TCM Classic Film Festival: Day Four

I’m not sure if attendance is down slightly from previous years or if my choices today were merely unpopular, but there were seats to be had in the programs I went to on this, the final day of Turner Classic Movies’s orgy of movie going. Here’s what today yielded.

Rosemary’s Baby (1968)
Robert Evans, at age 81, is still tanned and handsome. This morning at Grauman’s Chinese, the famed producer introduced his first collaboration with director Roman Polanski and recalled the moment in the middle of the shoot when star Mia Farrow was served with divorce papers from Frank Sinatra’s lawyers. A factor in the break-up was Farrow’s refusal to leave the over-schedule production of Rosemary’s Baby in order to appear in Sinatra’s film, The Detective (1968). How Polanski would have completed Rosemary’s Baby without his Rosemary is anyone’s guess. Farrow, who appears in every scene, shows how tremendous she can be with the proper director, and this film joins Broadway Danny Rose (1984), The Purple Rose of Cairo (1985) and Alice (1990) as examples of her very best work.

The Brown Derby
Mark Willems, coauthor with Sally Cobb of The Brown Derby Restaurant: A Hollywood Legend, gave a dandy presentation on the history of the famed eatery—or, more accurately, eateries, as there were four of them throughout the Los Angeles basin. The photos accompanying his presentation were so detailed that I found myself paying more attention to the food, matchbooks, menus and tableware in the shot than I did the movie stars.

Black Narcissus (1947)
Adventure is in the air whenever a film festival guest takes questions from the audience. I remember a screening of Irma la Douce (1963) years ago where a moviegoer raised his hand and said to Shirley MacLaine, “I see you are wearing red. Do you like red?” She handled it like a pro, saying something about red being a powerful color and wanting to project a powerful image that day. Fortunately at the Black Narcissus screening this morning, all the audience questions host Robert Osborne elicited for guest Thelma Schoonmaker were thoughtful, even erudite. Schoonmaker, of course, is Martin Scorsese’s frequent editor and the widow of director Michael Powell, who codirected Black Narcissus with Emeric Pressburger. The story of a community of nuns in the Himalayas won well-deserved Oscars for Jack Cardiff’s cinematography and Alfred Junge’s art direction, both of which benefitted from the stunningly pristine print screened at Mann’s Chinese Six Theater.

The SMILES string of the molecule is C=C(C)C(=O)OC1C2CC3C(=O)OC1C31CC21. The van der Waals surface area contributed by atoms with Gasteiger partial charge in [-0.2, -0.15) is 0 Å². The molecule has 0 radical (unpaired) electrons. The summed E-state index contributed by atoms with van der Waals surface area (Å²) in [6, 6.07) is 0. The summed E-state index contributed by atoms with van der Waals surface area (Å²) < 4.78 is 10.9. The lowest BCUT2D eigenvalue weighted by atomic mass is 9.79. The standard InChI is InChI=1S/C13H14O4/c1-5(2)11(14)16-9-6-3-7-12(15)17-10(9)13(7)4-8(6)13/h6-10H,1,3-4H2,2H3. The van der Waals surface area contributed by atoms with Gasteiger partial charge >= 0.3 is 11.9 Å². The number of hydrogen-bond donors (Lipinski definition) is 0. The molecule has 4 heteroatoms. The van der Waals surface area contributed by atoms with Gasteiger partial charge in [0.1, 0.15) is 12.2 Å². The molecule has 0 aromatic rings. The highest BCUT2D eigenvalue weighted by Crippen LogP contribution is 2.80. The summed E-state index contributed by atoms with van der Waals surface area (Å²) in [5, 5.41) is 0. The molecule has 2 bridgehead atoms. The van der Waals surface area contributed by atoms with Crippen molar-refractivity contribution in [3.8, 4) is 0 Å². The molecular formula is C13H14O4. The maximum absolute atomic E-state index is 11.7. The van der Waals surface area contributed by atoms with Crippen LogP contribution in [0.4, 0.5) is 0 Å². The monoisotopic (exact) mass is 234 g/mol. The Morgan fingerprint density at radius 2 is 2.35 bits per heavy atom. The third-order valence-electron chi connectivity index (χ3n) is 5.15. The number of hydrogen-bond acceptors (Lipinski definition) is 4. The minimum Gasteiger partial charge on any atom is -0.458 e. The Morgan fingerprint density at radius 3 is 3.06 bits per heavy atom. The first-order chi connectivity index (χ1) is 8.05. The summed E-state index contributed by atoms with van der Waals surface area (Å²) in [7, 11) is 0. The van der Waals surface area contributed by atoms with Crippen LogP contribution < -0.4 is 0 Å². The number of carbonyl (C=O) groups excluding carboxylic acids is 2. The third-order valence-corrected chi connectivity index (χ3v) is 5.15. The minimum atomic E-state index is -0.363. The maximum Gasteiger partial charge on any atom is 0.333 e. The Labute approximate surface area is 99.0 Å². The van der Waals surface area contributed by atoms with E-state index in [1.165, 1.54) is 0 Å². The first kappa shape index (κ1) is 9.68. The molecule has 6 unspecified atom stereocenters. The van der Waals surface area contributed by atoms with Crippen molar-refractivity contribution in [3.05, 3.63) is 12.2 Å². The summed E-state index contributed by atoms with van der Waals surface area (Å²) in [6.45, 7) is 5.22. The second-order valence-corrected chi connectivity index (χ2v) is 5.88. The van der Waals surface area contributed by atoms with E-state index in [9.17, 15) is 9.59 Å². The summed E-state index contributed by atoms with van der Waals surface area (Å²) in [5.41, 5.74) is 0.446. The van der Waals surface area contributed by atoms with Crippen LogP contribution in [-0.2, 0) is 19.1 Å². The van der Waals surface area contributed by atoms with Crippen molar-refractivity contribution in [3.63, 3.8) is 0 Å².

The Thief of Bagdad (1924)
The Mont Alto Orchestra did a lot of heavy lifting tonight, accompanying all 160 minutes of the Raoul Walsh-directed fantasy starring a lithe and athletic Douglas Fairbanks. Though the actor and his zero body fat impressed, what really struck me in the sharply restored print was the art direction of William Cameron Menzies, an early effort in his 37-year career.


Raoul Walsh on The Thief of Bagdad (1924)

[Douglas Fairbanks] was a great fellow for athletics, and I did a little bit of that myself in the early days. He had a gym and asked me to come down and work out with him. Then he finally said, “Irish, I’m going to make a picture and I want you to direct it.” That was all. Now, I’d been making gangster pictures where everybody got murdered in the first and third scenes, and all of a sudden he picked me for this fantasy. So it was a relief. Anyhow, I took a chance with it and it turned out fairly good.

Fairbanks rehearsed for almost a month on his acrobatics before we started the picture. He kept in fine physical condition. He weighed a hundred fifty-two pounds and he’d mark what he weighed each day after he worked out. He had his own pool that he’d jump into after his steam bath. Charlie Chaplin used to come over every evening and the three of us would take a steam bath and talk about pictures.

We hired the best designer in the business at that time, a fellow named William Cameron Menzies, and told him the story. Then he went about his business and designed the sets—he’d bring them in and show them to Doug and myself. Fairbanks had his own organization, and they never set a schedule because sometimes he’d work for two or three days and then lay off to work on the script or something and then go again. I don’t think it took too long, maybe two months. That was one of the longest schedules ever given out.